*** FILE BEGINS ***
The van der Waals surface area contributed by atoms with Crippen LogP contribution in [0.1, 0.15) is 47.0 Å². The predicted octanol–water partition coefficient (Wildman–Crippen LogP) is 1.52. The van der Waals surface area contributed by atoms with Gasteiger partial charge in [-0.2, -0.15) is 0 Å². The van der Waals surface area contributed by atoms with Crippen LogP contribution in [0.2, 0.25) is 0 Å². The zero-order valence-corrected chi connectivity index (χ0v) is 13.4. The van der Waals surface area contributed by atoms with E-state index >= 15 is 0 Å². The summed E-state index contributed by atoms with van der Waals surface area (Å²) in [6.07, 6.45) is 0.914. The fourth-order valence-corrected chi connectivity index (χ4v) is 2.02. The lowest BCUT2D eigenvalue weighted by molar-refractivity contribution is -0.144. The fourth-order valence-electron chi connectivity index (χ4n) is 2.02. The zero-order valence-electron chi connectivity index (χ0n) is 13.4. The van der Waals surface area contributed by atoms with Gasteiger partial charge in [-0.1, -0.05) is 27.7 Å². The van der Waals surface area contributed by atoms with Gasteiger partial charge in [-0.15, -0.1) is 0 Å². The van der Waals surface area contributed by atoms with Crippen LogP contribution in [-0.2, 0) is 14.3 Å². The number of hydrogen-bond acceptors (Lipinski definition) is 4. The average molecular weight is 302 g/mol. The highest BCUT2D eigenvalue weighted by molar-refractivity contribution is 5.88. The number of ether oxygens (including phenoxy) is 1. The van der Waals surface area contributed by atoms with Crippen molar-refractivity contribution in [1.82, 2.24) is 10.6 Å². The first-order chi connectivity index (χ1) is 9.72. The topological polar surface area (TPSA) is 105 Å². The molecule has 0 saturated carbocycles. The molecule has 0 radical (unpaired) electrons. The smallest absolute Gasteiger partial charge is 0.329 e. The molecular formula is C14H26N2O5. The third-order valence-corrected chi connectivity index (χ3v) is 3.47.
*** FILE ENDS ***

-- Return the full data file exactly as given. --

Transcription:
The van der Waals surface area contributed by atoms with Crippen LogP contribution in [0.1, 0.15) is 47.0 Å². The predicted octanol–water partition coefficient (Wildman–Crippen LogP) is 1.52. The van der Waals surface area contributed by atoms with Gasteiger partial charge in [-0.2, -0.15) is 0 Å². The van der Waals surface area contributed by atoms with Crippen LogP contribution in [0.2, 0.25) is 0 Å². The zero-order valence-corrected chi connectivity index (χ0v) is 13.4. The van der Waals surface area contributed by atoms with E-state index >= 15 is 0 Å². The summed E-state index contributed by atoms with van der Waals surface area (Å²) in [6.07, 6.45) is 0.914. The fourth-order valence-corrected chi connectivity index (χ4v) is 2.02. The lowest BCUT2D eigenvalue weighted by molar-refractivity contribution is -0.144. The fourth-order valence-electron chi connectivity index (χ4n) is 2.02. The zero-order valence-electron chi connectivity index (χ0n) is 13.4. The van der Waals surface area contributed by atoms with Gasteiger partial charge in [-0.1, -0.05) is 27.7 Å². The van der Waals surface area contributed by atoms with Gasteiger partial charge in [-0.15, -0.1) is 0 Å². The van der Waals surface area contributed by atoms with Crippen LogP contribution in [-0.2, 0) is 14.3 Å². The number of hydrogen-bond acceptors (Lipinski definition) is 4. The average molecular weight is 302 g/mol. The highest BCUT2D eigenvalue weighted by molar-refractivity contribution is 5.88. The number of ether oxygens (including phenoxy) is 1. The van der Waals surface area contributed by atoms with Crippen molar-refractivity contribution in [1.82, 2.24) is 10.6 Å². The first-order chi connectivity index (χ1) is 9.72. The topological polar surface area (TPSA) is 105 Å². The molecule has 0 saturated carbocycles. The molecule has 0 radical (unpaired) electrons. The smallest absolute Gasteiger partial charge is 0.329 e. The molecular formula is C14H26N2O5. The third-order valence-corrected chi connectivity index (χ3v) is 3.47.